The ROMA goal-related activities to be funded through this program announcement are intended to complement those now being supported by grants made in the last quarter of Fiscal Year 2001. Specifically, OCS funded a significant number of grants to States (CSBG Lead Agencies and State Community Action Associations) to carry out ROMA implementation plans developed jointly by these organizations at five regional meetings sponsored by OCS during July and August, 2001. States were encouraged at the regional meetings to focus their plans on accomplishing eight ROMA implementation “core activities” (four State and four local) described in OCS Information Memorandum Number 49 (February 21, 2001):

State Agencies

1. The agency has developed, in coordination with eligible entities and the State CAA association, a State-wide vision statement that speaks to the goals and purposes of community action within the State and that supports the six national ROMA goals. The agency is encouraged to participate in, and contribute to, broader State anti-poverty/community development initiatives with outcome measures and goals compatible with ROMA;

2. The agency has trained all its eligible entities (staff and boards) in outcome-based management, and that 80% of the entities use ROMA concepts to guide needs assessment, agency mission review, activity planning, resource allocations, service delivery, measuring and reporting results;

3. Eighty percent of the plans and program reports received from eligible entities in the State describe plans to achieve projected outcomes, and evaluate results based on measurable improvements of condition(s) among clients and/or communities served; and

4. .The agency submits complete, accurate, and timely annual reports to OCS on the “measured performance of the State and the eligible entities in the State” as required by section 678E of Public Law 105-285, the Community Services Block Grant Reauthorization Act of 1998.

Eligible Entities

1. The entity and its board complete regular assessments of the entity's overall mission, desired impact(s) and program structure, taking into account: (1) The needs of the community and its residents; (2) the relationship, or context, of the activities supported by the entity to other anti-poverty, community development services in the community; and (3) the extent to which the entity's activities contribute to the accomplishment of one or more of the six ROMA national goals;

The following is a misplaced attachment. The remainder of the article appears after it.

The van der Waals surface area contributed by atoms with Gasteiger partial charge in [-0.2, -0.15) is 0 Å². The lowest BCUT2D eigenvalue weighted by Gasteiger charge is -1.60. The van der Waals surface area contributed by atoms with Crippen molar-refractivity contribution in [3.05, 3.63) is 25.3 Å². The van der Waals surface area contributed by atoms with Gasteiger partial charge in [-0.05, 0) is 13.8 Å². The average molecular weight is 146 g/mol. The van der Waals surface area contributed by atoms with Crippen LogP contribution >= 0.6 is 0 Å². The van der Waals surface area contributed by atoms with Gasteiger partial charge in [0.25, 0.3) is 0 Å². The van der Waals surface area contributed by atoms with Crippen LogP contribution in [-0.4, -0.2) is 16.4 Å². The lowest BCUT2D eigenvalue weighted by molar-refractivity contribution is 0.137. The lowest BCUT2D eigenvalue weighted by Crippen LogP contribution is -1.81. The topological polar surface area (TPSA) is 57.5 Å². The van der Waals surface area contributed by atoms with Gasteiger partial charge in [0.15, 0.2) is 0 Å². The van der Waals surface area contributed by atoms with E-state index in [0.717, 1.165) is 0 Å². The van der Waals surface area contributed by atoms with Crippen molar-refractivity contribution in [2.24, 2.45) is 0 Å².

2. Based upon the periodic assessments described above, the entity and its board has identified yearly (or multi-annually) specific improvements, or results, it plans to help achieve in the lives of individuals, families, and/or the community as a whole;

3 . The entity organizes and operates all of its programs, services, and activities toward accomplishing these improvements, or outcomes, including linking with other agencies in the community when services beyond the scope of the entity are required. All staff are helped by the entity to understand the direct or indirect relationship of their efforts to achieving specific client or community outcomes; and

4. The entity provides reports to the State that describe client and community outcomes and that capture the contribution of all entity programs, services, and activities to the achievement of those outcomes.

Model capacity building and technical assistance coordination financed through this program announcement are designed to produce both basic and advanced tools that can be used across the network to carry out these “core activities” that constitute ROMA implementation as required by law.

In addition to creating program information and tools for organizing community services to achieve client and community outcomes, OCS intends to underwrite intensive, one-on-one interaction among community action staff from one program to another. OCS hopes that those agencies/workers that have experimented with various approaches to program improvement will share their experiences with partner agencies through such strategies as extended on-site visits or staff exchanges.

OCS is soliciting applications for this Fiscal Year 2002 Fall/Winter competition for Training, Technical Assistance and Capacity-Building funding in the following priority and sub-priority areas:

Priority Area 1.0 Achieving Goal 1: Low-Income People Become More Self-Sufficient

Sub-Priority Areas

1.1 Strengthening the “Self-sufficiency Continuum” (SC)

1.2 Organizing/Coordinating Services Around Self-sufficiency: Welfare to Work (WW)

1.3 Organizing/Coordinating Services Around Self-sufficiency/IndependentLiving Among the Aging or Disabled (SA)

1.4 Strategic Measurement and Reporting of Self-sufficiency Outcomes (SM)

1.5 The Use of Individual Development Accounts to Advance Self-sufficiency (ID)

Priority Area 2.0 Achieving Goal 2: The Conditions in Which Low-Income Individuals' Lives Are Improved